Project description:Sea anemones have been understudied as a source of peptide and protein toxins, with relatively few examined as a source of new pharmacological tools or therapeutic leads. This is surprising given the success of some anemone peptides that have been tested, such as the potassium channel blocker from Stichodactyla helianthus known as ShK. An analogue of this peptide, ShK-186, which is now known as dalazatide, has successfully completed Phase 1 clinical trials and is about to enter Phase 2 trials for the treatment of autoimmune diseases. One of the impediments to the exploitation of sea anemone toxins in the pharmaceutical industry has been the difficulty associated with their high-throughput discovery and isolation. Recent developments in multiple 'omic' technologies, including genomics, transcriptomics and proteomics, coupled with advanced bioinformatics, have opened the way for large-scale discovery of novel sea anemone toxins from a range of species. Many of these toxins will be useful pharmacological tools and some will hopefully prove to be valuable therapeutic leads.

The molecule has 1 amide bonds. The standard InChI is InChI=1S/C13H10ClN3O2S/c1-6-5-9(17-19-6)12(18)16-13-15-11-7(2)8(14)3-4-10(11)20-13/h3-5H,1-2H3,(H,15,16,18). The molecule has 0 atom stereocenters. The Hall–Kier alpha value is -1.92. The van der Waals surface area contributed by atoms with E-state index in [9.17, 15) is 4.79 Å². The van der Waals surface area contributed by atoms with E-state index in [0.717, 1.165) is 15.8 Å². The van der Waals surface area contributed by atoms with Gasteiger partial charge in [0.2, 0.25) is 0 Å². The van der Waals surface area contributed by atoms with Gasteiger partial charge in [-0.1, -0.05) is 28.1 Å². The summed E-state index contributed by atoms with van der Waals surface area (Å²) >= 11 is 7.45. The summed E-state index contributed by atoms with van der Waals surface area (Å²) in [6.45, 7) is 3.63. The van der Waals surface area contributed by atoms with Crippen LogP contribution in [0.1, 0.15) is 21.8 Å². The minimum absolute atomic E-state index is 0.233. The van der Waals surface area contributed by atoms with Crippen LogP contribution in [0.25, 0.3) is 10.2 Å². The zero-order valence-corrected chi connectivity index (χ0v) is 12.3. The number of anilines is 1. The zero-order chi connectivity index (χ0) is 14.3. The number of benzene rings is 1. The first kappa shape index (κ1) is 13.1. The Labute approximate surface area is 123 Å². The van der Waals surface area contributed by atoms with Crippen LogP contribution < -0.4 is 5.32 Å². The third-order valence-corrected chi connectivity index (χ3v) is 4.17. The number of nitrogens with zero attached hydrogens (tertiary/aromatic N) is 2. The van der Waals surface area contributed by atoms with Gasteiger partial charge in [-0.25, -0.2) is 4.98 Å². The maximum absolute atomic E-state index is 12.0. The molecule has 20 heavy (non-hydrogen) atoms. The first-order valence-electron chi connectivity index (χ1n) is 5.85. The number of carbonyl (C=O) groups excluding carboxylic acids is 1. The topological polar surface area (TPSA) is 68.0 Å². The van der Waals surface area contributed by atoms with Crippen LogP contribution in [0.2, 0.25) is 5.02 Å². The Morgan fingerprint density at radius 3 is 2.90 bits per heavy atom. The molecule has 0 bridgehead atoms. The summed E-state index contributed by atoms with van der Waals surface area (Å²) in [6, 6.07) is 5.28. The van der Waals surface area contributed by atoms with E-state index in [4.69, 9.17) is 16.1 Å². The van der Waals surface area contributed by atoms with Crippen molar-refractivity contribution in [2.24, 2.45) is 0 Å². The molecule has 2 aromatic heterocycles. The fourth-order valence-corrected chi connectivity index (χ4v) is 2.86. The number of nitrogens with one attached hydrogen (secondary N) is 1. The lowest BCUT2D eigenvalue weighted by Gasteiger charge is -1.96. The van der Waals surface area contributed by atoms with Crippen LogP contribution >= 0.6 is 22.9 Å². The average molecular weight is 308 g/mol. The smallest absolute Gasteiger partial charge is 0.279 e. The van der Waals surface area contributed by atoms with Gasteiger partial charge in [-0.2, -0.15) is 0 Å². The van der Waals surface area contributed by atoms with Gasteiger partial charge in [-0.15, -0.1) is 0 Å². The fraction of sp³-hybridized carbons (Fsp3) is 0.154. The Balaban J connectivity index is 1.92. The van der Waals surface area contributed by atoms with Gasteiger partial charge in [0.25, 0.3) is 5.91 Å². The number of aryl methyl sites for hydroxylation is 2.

Project description:It remains a challenge for the effective treatment of neuroinflammatory disease, including multiple sclerosis (MS), stroke, epilepsy, and Alzheimer's and Parkinson's disease. The voltage-gated potassium Kv1.3 channel is of interest, which is considered as a novel therapeutic target for treating neuroinflammatory disorders due to its crucial role in subsets of T lymphocytes as well as microglial cells. Toxic animals, such as sea anemones, scorpions, spiders, snakes, and cone snails, can produce a variety of toxins that act on the Kv1.3 channel. The Stichodactyla helianthus K+ channel blocking toxin (ShK) from the sea anemone S. helianthus is proved as a classical blocker of Kv1.3. One of the synthetic analogs ShK-186, being developed as a therapeutic for autoimmune diseases, has successfully completed first-in-man Phase 1 trials. In addition to addressing the recent progress on the studies underlying the pharmacological characterizations of ShK on MS, the review will also explore the possibility for clinical treatment of ShK-like Kv1.3 blocking polypeptides on other neuroinflammatory diseases.